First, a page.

The announcement, early in 1926, of the beneficial action of liver on the blood picture in pernicious anemia led neurologists to hope for similar success in combating the neurologic complications of the disease. Minot and Murphy1 lent some impetus to this hope when they stated: "Improvement of the neural symptoms has often been gratifying to the patient.... Recently developed symptoms have usually yielded more rapidly and satisfactorily than those due to long-standing lesions." Their experience showed that, with few exceptions, symptoms of the central nervous system did not develop or grow worse after the patient had been treated for one month. More extensive experience with liver, however, in cases of subacute combined degeneration has caused profound skepticism in certain quarters as regards both its prophylactic and its remedial properties.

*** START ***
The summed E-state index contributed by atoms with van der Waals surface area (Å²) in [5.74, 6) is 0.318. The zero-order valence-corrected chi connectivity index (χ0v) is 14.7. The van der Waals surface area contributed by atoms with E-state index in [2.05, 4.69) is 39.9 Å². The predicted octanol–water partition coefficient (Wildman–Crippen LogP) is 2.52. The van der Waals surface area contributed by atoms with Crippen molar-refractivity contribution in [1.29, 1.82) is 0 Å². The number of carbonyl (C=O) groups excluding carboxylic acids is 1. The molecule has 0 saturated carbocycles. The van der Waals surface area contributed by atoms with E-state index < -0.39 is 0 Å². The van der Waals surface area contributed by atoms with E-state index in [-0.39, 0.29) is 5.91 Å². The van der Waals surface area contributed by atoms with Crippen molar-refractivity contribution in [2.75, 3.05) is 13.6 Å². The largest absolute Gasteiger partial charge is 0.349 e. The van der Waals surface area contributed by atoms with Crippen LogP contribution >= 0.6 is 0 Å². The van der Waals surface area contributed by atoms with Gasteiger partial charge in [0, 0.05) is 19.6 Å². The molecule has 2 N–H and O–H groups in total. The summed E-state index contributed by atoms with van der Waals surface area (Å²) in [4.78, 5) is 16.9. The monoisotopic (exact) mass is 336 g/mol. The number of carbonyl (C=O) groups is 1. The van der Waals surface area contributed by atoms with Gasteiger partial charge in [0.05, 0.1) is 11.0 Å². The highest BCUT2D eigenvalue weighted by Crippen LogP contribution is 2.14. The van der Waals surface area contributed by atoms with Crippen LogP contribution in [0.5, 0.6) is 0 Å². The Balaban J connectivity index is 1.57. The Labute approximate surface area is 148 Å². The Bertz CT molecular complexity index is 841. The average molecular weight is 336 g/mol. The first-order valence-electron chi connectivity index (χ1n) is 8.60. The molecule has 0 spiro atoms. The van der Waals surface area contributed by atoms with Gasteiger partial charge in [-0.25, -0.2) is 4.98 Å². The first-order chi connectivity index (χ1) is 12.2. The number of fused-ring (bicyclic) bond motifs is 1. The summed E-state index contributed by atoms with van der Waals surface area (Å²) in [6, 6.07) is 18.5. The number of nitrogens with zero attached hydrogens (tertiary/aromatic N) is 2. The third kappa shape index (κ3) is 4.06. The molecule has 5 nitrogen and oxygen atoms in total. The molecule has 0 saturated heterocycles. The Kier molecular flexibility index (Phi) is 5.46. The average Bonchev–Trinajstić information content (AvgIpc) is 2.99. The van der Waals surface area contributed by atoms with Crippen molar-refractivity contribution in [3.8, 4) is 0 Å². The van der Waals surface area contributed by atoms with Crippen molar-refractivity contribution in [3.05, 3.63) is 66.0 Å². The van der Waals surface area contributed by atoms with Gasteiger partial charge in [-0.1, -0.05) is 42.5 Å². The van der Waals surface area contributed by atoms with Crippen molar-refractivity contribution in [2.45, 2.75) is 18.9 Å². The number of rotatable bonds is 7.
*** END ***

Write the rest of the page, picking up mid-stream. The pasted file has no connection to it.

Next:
It was with the idea of obtaining more exact information as to the effects of the use of liver in
NEEDLES W. NEUROLOGIC COMPLICATIONS OF PERNICIOUS ANEMIA: EFFECTS OF TREATMENT WITH LIVER; A PRELIMINARY REPORT. Arch NeurPsych. 1931;26(2):346–358. doi:10.1001/archneurpsyc.1931.02230080102006
Customize your JAMA Network experience by selecting one or more topics from the list below.